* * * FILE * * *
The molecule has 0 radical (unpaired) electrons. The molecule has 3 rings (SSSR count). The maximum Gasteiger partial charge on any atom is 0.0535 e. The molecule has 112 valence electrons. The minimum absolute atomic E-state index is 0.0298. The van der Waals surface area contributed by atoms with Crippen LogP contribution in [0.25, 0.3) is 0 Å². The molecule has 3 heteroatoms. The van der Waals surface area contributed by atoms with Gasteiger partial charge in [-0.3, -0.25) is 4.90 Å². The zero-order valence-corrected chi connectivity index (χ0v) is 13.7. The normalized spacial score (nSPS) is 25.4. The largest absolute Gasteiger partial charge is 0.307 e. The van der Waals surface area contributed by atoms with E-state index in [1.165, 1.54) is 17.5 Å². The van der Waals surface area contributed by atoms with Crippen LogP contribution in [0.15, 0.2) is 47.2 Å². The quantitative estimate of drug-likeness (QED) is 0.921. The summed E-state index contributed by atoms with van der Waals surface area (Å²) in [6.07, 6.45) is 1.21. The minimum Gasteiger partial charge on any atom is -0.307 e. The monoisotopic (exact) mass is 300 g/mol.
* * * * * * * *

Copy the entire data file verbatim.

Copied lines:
The molecule has 0 radical (unpaired) electrons. The molecule has 3 rings (SSSR count). The maximum Gasteiger partial charge on any atom is 0.0535 e. The molecule has 112 valence electrons. The minimum absolute atomic E-state index is 0.0298. The van der Waals surface area contributed by atoms with Crippen LogP contribution in [0.25, 0.3) is 0 Å². The molecule has 3 heteroatoms. The van der Waals surface area contributed by atoms with Gasteiger partial charge in [-0.3, -0.25) is 4.90 Å². The zero-order valence-corrected chi connectivity index (χ0v) is 13.7. The normalized spacial score (nSPS) is 25.4. The largest absolute Gasteiger partial charge is 0.307 e. The van der Waals surface area contributed by atoms with E-state index in [1.165, 1.54) is 17.5 Å². The van der Waals surface area contributed by atoms with Crippen LogP contribution in [0.15, 0.2) is 47.2 Å². The quantitative estimate of drug-likeness (QED) is 0.921. The summed E-state index contributed by atoms with van der Waals surface area (Å²) in [6.07, 6.45) is 1.21. The minimum Gasteiger partial charge on any atom is -0.307 e. The monoisotopic (exact) mass is 300 g/mol.